5. Evaluation of chitosan as binding adsorbent material to prevent mycotoxicosis poultry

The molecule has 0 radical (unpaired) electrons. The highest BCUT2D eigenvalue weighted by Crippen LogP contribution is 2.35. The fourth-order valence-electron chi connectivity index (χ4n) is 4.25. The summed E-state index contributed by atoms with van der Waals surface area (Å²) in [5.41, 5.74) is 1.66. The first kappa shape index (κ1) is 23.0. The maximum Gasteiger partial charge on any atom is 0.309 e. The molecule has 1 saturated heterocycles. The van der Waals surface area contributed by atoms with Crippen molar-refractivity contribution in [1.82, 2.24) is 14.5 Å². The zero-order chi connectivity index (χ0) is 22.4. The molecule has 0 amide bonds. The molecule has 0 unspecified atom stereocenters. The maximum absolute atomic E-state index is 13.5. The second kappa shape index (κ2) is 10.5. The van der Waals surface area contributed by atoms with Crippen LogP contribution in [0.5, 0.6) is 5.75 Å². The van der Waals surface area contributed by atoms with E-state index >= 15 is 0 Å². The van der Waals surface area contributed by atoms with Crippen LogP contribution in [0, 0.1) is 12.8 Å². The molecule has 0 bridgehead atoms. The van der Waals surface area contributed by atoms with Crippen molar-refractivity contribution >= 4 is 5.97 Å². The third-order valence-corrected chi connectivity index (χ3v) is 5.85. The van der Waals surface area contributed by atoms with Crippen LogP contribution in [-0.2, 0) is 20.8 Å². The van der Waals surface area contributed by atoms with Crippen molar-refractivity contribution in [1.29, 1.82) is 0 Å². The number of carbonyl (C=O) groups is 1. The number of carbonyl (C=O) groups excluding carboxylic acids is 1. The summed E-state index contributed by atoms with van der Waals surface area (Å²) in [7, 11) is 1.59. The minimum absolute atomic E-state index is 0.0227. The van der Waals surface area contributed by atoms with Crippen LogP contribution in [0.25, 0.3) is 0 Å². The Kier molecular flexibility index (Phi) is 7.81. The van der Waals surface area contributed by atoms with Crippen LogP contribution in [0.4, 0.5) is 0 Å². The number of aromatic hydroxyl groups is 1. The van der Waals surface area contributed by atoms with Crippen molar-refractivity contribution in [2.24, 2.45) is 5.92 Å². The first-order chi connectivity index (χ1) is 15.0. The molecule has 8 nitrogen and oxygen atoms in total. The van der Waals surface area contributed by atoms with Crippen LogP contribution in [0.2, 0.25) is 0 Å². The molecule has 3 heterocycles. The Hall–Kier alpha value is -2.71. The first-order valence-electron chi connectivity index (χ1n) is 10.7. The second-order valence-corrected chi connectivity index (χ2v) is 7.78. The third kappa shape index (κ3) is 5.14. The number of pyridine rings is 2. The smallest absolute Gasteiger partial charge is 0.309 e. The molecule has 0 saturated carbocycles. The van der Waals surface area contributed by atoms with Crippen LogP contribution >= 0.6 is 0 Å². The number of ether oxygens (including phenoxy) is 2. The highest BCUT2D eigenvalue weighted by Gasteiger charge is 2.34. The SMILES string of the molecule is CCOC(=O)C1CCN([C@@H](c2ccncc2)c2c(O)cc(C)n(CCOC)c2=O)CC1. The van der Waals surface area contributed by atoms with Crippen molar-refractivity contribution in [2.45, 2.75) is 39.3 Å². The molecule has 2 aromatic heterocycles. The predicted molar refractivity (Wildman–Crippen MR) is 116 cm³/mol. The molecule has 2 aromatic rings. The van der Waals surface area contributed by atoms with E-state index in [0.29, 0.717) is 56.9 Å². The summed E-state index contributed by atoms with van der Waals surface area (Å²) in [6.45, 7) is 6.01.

Mycotoxins are secondary toxic metabolites produced by filamentous fungi which, even at low concentrations, represent an important danger for both animal and human health [52, 53]. Currently, over 300 mycotoxins have been identified worldwide, being aflatoxins, ochratoxins, zearalenone, trichothecenes, and fumonisins, the most frequently found with synergistic toxic effects reported when more than one of these mycotoxins are present in the feed [54, 55]. Mycotoxins are chemically and structurally different, representing serious public health risk factors since mycotoxins have been shown to have carcinogenic, teratogenic, nephrotoxic, and hepatotoxic effects after the consumption of contaminated grains or animal food products [56]. On the other hand, mycotoxins are equally important in the animal food industry, causing significant economic losses due to diminished performance and productivity, decreased reproductive parameters, and an increased mortality rate associated with the toxicological effects in liver, kidneys, and immune system [52, 57, 58]. Researchers have developed some methods in order to reduce the harmful effects of grains contaminated with mycotoxins. These include physical (thermal and irradiation inactivation); chemical (ozonation and ammoniation); and, biological (bacterial degradation or adsorption [57, 59, 60]. Nevertheless, toxin sequestering agents are the most common and reliable products used for the feed industry due to its economic practicality and aptness for nutritional insight [61, 62]. Several studies have demonstrated that cellulosic materials have adsorption capacities for heavy metal ions and other pollutants [63, 64]. Similarly, some researchers have evaluated the binding activity of chitosan (CS) against several mycotoxins [2, 65]. As a biological polymer, chitosan has been shown to have promising uses as an adsorbent for the removal of various mycotoxins, heavy metal ions, and dyes [65]. Furthermore, it has been tested in the removal of OTA from contaminated drinks, demonstrating that chitosan can reduce the levels of this mycotoxin [1, 66]. On the other hand, some in vitro methods have been developed to evaluate the adsorbent capacity of mycotoxin sequestering products [67, 68]. However, these methods may not be directly applicable to poultry diets because they do not use the successive incubation at different pH and enzyme activity conditions similar to the different gastrointestinal compartments of poultry. Recently, we evaluated the adsorption capacity of CS on Aflatoxin B1 (AFB1); Fumonisin B1 (FUB1); Ochratoxin (OTA); Trichothecene (T-2); Deoxynivalenol (DON); and, Zearalenone (ZEA), using an in vitro digestive model that simulates three gastrointestinal compartment of poultry [69]. In that study, deacetylated 95%, high molecular weight (350 kDa) Chitosan (CS, Paragon Specialty Products, LLC, Rainsville, AL, USA) was tested and acetylated with an aqueous solution of acetic acid 1% (v/v). Then, this solution was dropped into NaOH 0.5 M solution and the formed chitosan particles were rinsed three times with pure water and dried [69, 70]. The results showed a moderate adsorbent capacity of CS against five of the six mycotoxins evaluated, except for DON since only 3.5% was adsorbed, (Figure 4). Similar results were obtained in another study using non-crosslinked chitosan against different mycotoxins but it is a fact that cross-linking is related to a higher adsorption capacity and pH can affect it [70]. The mycotoxins adsorption capacity of CS is due to the electrostatic interactions. At alkaline pH, the CS is positively charged, while mycotoxins such as AFB1, FUB1, OTA and ZEA are negatively charged [70–72]. In the case of DON and T-2, the interactions appeared to be minor, causing poor adsorption. These results are very similar to those obtained in other studies [70]. Therefore, it could be said that ionic interactions are the main mechanism of mycotoxin adsorption of chitosan.